Auditing Romney’s 47 Percent

Who are the 47 percent? Accounting professor Richard Sansing gets at the answer.

Who are the 47 percent? Accounting professor Richard Sansing gets at the answer.

Last week it was revealed that Mitt Romney made some curious remarks during a private fundraising event in May. “Well, there are 47 percent of the people who will vote for the president no matter what,” he said. “These are people who pay no income tax; 47 percent of Americans pay no income tax.”

Hold on. Forty-seven percent of Americans pay no income tax? Actually, that’s true. According to an analysis from the non-partisan Tax Policy Center, about 76 million people who filed income tax returns in 2011 (roughly 46 percent) did not owe the government a dime in income tax.

In Romney’s words, these are people “who believe that they are victims…who believe that they are entitled to health care, to food, to housing, to you-name-it.”

But for Tuck accounting professor Richard Sansing, whose research involves the microeconomic effects of taxation, the story is not that simple. He has three words that add some much-needed context to Romney’s now-infamous statement: distribution, transfers, and payroll.

There was a time, say 32 years ago, when every aggregated income level contributed something to the nation’s total income tax burden. In 1980, for example, the lowest quintile’s share of the total individual income tax liability was 0.1 percent. The highest quintile’s share was 64.7 percent.

During the interceding generation, those numbers moved farther apart. In 2009, the lowest quintile actually had a negative tax liability—they received more from the government than they paid, while the highest 20 percent of earners paid 94 percent of the income taxes.

This is not the result of some left-wing conspiracy to over-tax the rich. In fact, the tax distribution closely mirrors the income distribution, and the top 20 percent of households are generating more of the income pie than ever before.

“That’s due to a lot of things over which the political class in this country has very little control,” Sansing says. China and India entered the global economy and drove down the cost of unskilled labor. Advances in communication and technology integrated the global capital markets, allowing people to produce a lot more income than was previously possible.

Blunt as it may be, the rich have gotten richer, both absolutely and relative to the rest of the population. So goes their income tax liability.

“Unfortunately,” says Sansing, “we often frame policy debates in ways in which labels are decisive.”

As a label, “income tax payer” makes someone sound like a responsible, conscientious, contributing member of society. The corollary, if you listen to Romney, is that people who don’t pay income tax are somehow irresponsible moochers.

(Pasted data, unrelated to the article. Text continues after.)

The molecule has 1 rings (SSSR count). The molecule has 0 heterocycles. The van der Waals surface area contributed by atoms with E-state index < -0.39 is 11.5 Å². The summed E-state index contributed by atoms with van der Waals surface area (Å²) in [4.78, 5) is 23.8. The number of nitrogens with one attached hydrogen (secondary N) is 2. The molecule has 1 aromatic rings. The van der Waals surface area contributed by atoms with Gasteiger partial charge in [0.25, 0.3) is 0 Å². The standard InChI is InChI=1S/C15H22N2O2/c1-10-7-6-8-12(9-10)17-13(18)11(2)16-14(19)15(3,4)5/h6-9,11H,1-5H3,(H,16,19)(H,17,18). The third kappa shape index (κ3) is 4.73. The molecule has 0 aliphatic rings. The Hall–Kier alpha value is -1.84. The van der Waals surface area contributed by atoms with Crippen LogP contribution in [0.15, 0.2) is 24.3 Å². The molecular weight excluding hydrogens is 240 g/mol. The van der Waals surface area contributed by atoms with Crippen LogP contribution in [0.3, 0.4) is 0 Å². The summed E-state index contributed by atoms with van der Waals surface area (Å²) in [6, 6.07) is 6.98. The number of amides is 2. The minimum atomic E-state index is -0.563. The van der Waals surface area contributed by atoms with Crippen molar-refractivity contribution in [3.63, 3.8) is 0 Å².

What gets lost in this analysis is that the tax code over the last 35 years has increasingly become a vehicle for transferring wealth from high-income people to low-income people. Whereas the government used to hand out welfare checks, now it’s more common to give low-income people financial help through the earned-income tax credit (EITC).

The EITC was first implemented in mid-1970s, as part of the welfare-reform efforts of the day, and it was designed to encourage people to join the workforce by giving financial assistance to low-income workers, especially those with children. About 20 years later, President Clinton signed the Republican-sponsored Personal Responsibility and Work Opportunity Reconciliation Act of 1996, a huge reform of the welfare system that included workforce development and limits on the amount of time a person could receive direct cash payments. The number of families receiving cash welfare has since declined to historically low levels, whereas the EITC is considered one of the government’s most effective anti-poverty programs.

“If you frame the question very narrowly—What’s the share of income tax liabilities?—then it’s going to show less liability for the people getting the earned income credit,” explains Sansing, who teaches the courses Taxation and Business Policy, and Managerial Accounting. “But if you step back you can see there are a lot of ways the government can transfer wealth from high-income groups to low-income groups. The labels have changed, but I’m still seeing dollars from this group going to this other group.”

The point is that a welfare check and a tax credit have similar distributional effects, but the latter affects the distribution of income tax liabilities whereas the former does not.

There’s another reason why looking solely at income tax liability is misleading: working people also pay payroll taxes (not to mention sales and property taxes, but we’ll stick to payroll). In fact, federal revenue is comprised in equal measure of payroll and income taxes: about 40 percent for each.

Of the 47 percent of people who don’t pay income taxes, about two thirds pay payroll taxes. The rest of the 47 percent consists of the elderly, who don’t work and whose income is below the taxable level, and the people whose earned income tax credit exceeds their payroll tax burden.

“Governor Romney’s statement is literally true,” Sansing says. “But if payroll tax is like income tax, a tax on your labor income, why are we drawing a line between them?”

Indeed, if you broaden the focus to include total federal tax liabilities, all income quintiles contribute something to nation’s revenue demands, and the space between the quintiles is not nearly as large as it appears in the income tax-only picture.

“There are a lot of subtleties to the story,” Sansing cautions.